EF & E-Series, SANtricity, and Related Plug-ins

Refreshing storage installation - NetApp e-2824 - questions about iSCSI performance

CarlosCoque
262 Views

Hello everyone,

 

Around 5 years ago, I installed a SAN to serve as a repository for the VMs from 2 VMware servers.

It was my first time working with a SAN, so I had numerous issues (post below).

https://community.netapp.com/t5/EF-E-Series-SANtricity-and-Related-Plug-ins/First-storage-installation-NetApp-e-2824-questions-about-iSCSI-performance...

At the end of the installation, the performance was acceptable, so we decided to stick with that.

We used 1GB/s connections between the SAN (that had 10GB/s NICs), a switch, and the 2 VMware servers.

Our needs increased and we had to keep adding VMs to that system and it started to be slow.

I decided to do an upgrade and added 2 x 10GB/s switches and 10GB/s NICs to the 2 VMware servers, so right now all pieces of equipment in that environment are connected at 10GB/s instead of 1GB/s.

I expected that just doing that, would give me not only HA (I added a separate path to each of those 2 switches) but also an increase in performance, but that hasn't happened and the performance seems kind of the same.

We're currently using active/passive in VMware NICs and DelayedAck is disabled.

Does anyone have any idea on what else I can investigate or if it has any good practice that I could now be aware of?

Thanks,

Carlos

1 ACCEPTED SOLUTION

elementx
234 Views

What seems to be missing from the other post (I skimmed through it) is key detail: E-Series storage configuration.

 

Presumably you have mostly random access (with VMware clients), so IOPS are important, which also means that if your disks are not SSD then you need a lot of them to get IOPS you need.

 

For example with 10+ NL-SAS disks in RAID6 you may get only 2-3K 4kB IOPS.

 

If SANtricity IOPS perf monitor shows 2-3K IOPS, than that's it, you're maxing out IOPS. At the same time, if you look at 10GigE bandwidth utilization you'll probably discover it's low (3000 IOPS x 4kB = 12 MB/s).

 

It's not possible to add 2 SSDs to a disk group made of non-SSDs, so to increase IOPS you'd have the following choices:

 

- Add 2 SSDs as new R1 disk group and turn them into read cache (will help with reads, as long as write ratio is low (10-15%). If write % is higher than that, that may not help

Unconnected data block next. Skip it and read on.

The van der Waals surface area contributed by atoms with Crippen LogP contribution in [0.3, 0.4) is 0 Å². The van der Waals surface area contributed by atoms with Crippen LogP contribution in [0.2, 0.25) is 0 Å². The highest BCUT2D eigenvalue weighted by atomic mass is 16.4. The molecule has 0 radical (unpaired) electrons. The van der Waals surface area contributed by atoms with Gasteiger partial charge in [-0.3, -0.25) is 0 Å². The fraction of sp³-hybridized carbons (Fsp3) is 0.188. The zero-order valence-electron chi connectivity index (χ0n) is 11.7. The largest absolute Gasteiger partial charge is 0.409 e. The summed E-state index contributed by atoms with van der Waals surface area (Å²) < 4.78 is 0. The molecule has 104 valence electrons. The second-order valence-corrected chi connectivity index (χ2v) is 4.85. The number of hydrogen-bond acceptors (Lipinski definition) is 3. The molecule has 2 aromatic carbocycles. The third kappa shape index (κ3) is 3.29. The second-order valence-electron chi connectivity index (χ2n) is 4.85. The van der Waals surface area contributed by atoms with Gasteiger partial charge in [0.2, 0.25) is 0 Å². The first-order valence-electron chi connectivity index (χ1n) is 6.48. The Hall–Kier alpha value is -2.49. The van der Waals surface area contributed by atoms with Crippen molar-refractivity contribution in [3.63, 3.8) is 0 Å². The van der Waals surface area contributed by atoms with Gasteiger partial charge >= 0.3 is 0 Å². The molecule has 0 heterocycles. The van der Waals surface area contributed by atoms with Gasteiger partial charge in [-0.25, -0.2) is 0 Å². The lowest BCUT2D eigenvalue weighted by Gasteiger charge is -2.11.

- Add 2 SSDs as new R1, create 1 or 2 volumes on this disk group, create new VMware DS, and move busy VMs to these disks

- Add 5 or more SSDs and create a R5 disk group to get more capacity and more performance (same as the bullet above, but you'd get more usable due to a lower R5 overhead compared to R1

- Add more HDDs (I wouldn't recommend this if you have a lot of IOPS, it's cheaper to buy SSDs for IOPS)

 

You can also monitor the performance from VMware side. We also have a free way to provide detailed metrics using Grafana (https://github.com/netapp/eseries-perf-analyzer/; requires a Linux VM with Docker inside plus some Docker skills).

 

What else you can do: maybe check https://kb.netapp.com/Advice_and_Troubleshooting/Data_Storage_Systems/E-Series_Storage_Array/Performance_Degradation_with_Data_Assurance_enabled_Volum... - not sure if this applies to your array or not. It may help in marginal ways. If you have HDDs and are maxing out IOPS it probably won't help enough.

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2 REPLIES 2

elementx
235 Views

What seems to be missing from the other post (I skimmed through it) is key detail: E-Series storage configuration.

 

Presumably you have mostly random access (with VMware clients), so IOPS are important, which also means that if your disks are not SSD then you need a lot of them to get IOPS you need.

 

For example with 10+ NL-SAS disks in RAID6 you may get only 2-3K 4kB IOPS.

 

If SANtricity IOPS perf monitor shows 2-3K IOPS, than that's it, you're maxing out IOPS. At the same time, if you look at 10GigE bandwidth utilization you'll probably discover it's low (3000 IOPS x 4kB = 12 MB/s).

 

It's not possible to add 2 SSDs to a disk group made of non-SSDs, so to increase IOPS you'd have the following choices:

 

- Add 2 SSDs as new R1 disk group and turn them into read cache (will help with reads, as long as write ratio is low (10-15%). If write % is higher than that, that may not help

- Add 2 SSDs as new R1, create 1 or 2 volumes on this disk group, create new VMware DS, and move busy VMs to these disks

- Add 5 or more SSDs and create a R5 disk group to get more capacity and more performance (same as the bullet above, but you'd get more usable due to a lower R5 overhead compared to R1

- Add more HDDs (I wouldn't recommend this if you have a lot of IOPS, it's cheaper to buy SSDs for IOPS)

 

You can also monitor the performance from VMware side. We also have a free way to provide detailed metrics using Grafana (https://github.com/netapp/eseries-perf-analyzer/; requires a Linux VM with Docker inside plus some Docker skills).

 

What else you can do: maybe check https://kb.netapp.com/Advice_and_Troubleshooting/Data_Storage_Systems/E-Series_Storage_Array/Performance_Degradation_with_Data_Assurance_enabled_Volum... - not sure if this applies to your array or not. It may help in marginal ways. If you have HDDs and are maxing out IOPS it probably won't help enough.

ahmadm
218 Views

As workload increases, disks are likely to be the next component to result in slowness. We would need to check some performance data from the system to judge the source of slowness and whether there are any optimizations suitable to the system.

 

I suggest to open a support case to review the system. If AutoSupport is enabled, the serial number or name of system would help.

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